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Shopping Mall versus Retail Store. Which dealership will deliver the better experience?

Recently I visited a car brand exhibiting in a well-known mall, and a dealership across the road. For the sake of this article, we won't mention the brands, as this blog is not really a brand story, but it is a customer experience story.

Working with a client we've been setting up monthly automotive display's at malls around the Auckland area. The displays now are frankly speaking, the best mall display's that we've ever been involved in setting up in the retail environment. Of course, some brand backed displays are better; they have bigger pockets, can create a better brand environment and care less about budgets.

KPIs at these malls should be very easy to measure - they are easy on paper at least. However, what to measure is always a discussion point, although we have a very clear view of what our recommendations are. Let's get these KPIs on paper now, but before we do that, let's talk about the objectives of a mall display.

Let's deal with the elephant in the room. You don't sell cars today at the mall. Why not? Because the path to purchase is well documented. Customers do their research, they look online, read reviews talk to friends, compare specs, and probably email a dealer before they set foot in a showroom (generally having worked out what they want to spend or what they can afford). But people go to malls to have family time, time with friends, have some food, browse some nice clothes or electronics or whatever is on their list. But not cars.

So, the purpose of a mall display is to disrupt the buying cycle and disrupt the research by presenting a product really well, especially when that product is one that a customer might not have previously considered. Our display's say, "Look at this great new / amazing / well priced / stylish car you probably have never considered." "Please put me on your new shortlist."

We know that car comparisons and research are now done on the sofa, not in dealerships. This is the way it has been for a while, and most customers, so used to buying everything online probably question why they can't transact online with their preferred brand (spoiler, only three brands allow you to buy a vehicle online).

Your mall display has to be about engaging a customer, creating interest, presenting the product in a compelling way and capturing leads.

Which brings us to the KPIs.

  1. Customer engagement

  2. Product presentations (volume)

  3. Capture leads (volume)

The order of these is not an accident. Regardless of how well set up a display is, having good staff, who are motivated to talk to prospects and customers is the key to success. It is no different from entering a store and thinking that the staff are bored or disinterested.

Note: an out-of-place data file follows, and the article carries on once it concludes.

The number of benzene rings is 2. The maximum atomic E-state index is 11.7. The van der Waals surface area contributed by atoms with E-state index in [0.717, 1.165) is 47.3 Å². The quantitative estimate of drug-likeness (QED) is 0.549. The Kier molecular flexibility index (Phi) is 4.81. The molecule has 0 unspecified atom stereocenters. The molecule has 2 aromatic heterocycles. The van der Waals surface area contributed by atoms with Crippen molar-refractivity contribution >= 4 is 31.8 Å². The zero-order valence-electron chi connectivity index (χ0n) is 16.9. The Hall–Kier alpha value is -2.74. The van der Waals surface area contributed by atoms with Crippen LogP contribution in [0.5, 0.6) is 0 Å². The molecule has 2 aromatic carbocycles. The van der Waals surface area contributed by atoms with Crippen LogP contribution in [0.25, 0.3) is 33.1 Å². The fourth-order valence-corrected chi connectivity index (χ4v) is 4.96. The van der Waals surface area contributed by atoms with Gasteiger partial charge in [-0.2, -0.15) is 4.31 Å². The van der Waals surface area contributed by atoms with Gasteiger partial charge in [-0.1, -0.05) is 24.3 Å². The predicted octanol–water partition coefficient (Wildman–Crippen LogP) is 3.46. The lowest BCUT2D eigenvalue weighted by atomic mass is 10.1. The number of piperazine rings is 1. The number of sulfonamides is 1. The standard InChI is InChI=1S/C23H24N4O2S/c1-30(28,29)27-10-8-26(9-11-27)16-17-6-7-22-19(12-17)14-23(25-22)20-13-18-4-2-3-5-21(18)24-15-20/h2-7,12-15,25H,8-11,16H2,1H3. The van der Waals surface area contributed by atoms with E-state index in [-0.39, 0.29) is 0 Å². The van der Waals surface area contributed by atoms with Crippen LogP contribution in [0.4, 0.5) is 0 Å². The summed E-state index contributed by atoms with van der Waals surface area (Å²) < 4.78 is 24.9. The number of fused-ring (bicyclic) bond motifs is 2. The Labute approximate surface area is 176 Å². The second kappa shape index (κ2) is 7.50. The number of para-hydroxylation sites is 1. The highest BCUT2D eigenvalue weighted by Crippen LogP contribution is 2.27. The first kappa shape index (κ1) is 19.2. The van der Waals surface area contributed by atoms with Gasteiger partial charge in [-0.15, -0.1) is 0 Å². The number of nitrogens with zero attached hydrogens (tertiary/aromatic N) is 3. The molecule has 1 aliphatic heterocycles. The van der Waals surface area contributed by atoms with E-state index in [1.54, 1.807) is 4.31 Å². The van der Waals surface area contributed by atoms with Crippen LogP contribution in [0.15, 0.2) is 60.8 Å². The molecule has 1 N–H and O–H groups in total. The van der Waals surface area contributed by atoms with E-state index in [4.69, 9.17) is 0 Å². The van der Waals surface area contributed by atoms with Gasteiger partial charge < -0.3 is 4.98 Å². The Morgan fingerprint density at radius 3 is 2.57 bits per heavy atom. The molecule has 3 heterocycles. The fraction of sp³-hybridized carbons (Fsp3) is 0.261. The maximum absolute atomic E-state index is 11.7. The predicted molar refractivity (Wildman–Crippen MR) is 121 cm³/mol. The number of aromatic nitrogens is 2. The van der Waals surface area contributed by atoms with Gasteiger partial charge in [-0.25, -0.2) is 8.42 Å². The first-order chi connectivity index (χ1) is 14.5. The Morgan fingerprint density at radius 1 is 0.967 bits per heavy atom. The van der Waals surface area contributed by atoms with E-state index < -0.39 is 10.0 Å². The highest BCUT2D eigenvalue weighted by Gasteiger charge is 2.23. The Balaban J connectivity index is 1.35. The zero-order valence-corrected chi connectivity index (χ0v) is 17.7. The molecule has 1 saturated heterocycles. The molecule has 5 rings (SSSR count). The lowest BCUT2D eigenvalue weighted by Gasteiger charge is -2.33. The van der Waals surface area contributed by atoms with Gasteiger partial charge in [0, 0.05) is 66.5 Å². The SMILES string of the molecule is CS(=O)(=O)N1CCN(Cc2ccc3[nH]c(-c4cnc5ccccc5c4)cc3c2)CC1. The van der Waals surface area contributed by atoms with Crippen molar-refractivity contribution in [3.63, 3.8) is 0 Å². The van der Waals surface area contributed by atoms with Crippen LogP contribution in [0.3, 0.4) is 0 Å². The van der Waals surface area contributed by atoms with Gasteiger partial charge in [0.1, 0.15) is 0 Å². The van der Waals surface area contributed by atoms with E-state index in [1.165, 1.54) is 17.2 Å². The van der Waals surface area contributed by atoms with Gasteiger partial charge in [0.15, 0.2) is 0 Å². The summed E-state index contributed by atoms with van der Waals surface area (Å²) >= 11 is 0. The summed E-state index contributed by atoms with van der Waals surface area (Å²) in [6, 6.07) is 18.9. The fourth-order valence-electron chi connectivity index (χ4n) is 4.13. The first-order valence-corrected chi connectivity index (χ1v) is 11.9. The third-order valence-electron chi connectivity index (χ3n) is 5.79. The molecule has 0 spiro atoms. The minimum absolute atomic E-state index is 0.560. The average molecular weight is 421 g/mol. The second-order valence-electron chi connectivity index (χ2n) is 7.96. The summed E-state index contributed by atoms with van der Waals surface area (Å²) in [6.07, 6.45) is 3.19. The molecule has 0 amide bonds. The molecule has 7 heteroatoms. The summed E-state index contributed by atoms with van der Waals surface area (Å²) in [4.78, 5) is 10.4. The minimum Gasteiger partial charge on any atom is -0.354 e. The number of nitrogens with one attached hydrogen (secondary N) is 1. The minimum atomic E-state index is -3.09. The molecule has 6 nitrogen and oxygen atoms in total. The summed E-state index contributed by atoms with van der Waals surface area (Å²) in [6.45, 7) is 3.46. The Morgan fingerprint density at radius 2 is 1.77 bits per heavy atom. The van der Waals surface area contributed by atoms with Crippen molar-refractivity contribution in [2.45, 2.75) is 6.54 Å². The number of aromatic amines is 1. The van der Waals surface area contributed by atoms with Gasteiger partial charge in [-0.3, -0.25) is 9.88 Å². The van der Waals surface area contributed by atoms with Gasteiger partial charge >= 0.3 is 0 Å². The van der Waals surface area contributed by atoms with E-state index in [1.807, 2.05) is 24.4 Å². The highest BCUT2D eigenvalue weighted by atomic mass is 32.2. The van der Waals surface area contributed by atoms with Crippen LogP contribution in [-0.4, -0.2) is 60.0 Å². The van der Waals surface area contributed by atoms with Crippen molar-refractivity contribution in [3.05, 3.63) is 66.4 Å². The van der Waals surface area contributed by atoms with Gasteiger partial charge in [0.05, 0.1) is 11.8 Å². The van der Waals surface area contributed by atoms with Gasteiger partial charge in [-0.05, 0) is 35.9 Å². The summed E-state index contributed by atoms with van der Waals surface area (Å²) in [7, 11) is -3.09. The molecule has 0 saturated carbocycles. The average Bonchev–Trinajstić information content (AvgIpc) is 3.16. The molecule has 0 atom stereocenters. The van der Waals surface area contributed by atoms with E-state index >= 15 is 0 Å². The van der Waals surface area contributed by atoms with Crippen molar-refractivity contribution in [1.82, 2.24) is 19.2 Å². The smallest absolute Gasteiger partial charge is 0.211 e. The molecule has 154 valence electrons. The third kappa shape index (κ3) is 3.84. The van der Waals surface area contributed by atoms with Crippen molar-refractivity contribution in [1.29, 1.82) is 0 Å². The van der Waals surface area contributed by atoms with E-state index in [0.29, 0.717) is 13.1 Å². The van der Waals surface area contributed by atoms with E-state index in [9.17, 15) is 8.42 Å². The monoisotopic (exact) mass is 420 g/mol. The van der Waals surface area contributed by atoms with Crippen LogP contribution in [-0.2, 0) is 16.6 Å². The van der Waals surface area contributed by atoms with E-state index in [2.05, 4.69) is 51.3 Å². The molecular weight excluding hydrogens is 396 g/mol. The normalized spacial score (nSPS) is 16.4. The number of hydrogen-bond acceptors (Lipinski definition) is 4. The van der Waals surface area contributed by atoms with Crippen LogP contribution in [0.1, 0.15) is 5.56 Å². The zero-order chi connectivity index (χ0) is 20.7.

Your staff have to want to be at the event, and need to be present when they are there. Often dealers will say it is expensive to have staff at these events. It is more expensive not to, or worse, it is expensive to be there and not present. It is not unusual for dealer sales staff to push back against their mall time. That is in part because they feel that the mall is a waste of time, because (in their words), they won't sell a car from it. You can see right here, there is a disconnect between what your objectives should be as a DP and what sales staff expect. Which in turn raises the perennial discussion about what is the primary trait or quality you look for in a sales person. This is of course another topic, but in short, in our view a sales consultant should deliver an excellent customer experience (while following a sales process). In other words, you want people who deliver an excellent service first, rather than 'people who sell cars'.

Not every event will be successful, and when they are not, you'll need to look long and hard to understand why. But here's a clue, it is almost always not lack of foot traffic.

Back to the mall activation in question, in the opening paragraph. Basically I got an old school sales pitch, which was both confronting and unwelcome. Yet the environment was excellent. The brand in question had brought their brand to life, but the style of the store was not matched by the customer experience.

I then crossed the road to a new brand (let's just say they are a new Chinese brand). The DP had mentioned that they had struggled to get salespeople, and so they had made a conscious decision to employ sales consultants, with a decent base and small commissions. They'd never tried this route before, but as it was a new brand in a standalone site, they felt the conditions were right to take the plunge. The difference in experience was marked.

The purpose of this comparison is to highlight that it is nearly always the people that make the difference. Of course there are many things you can do to make a mall activation more successful, but it starts with great people delivering a good experience.


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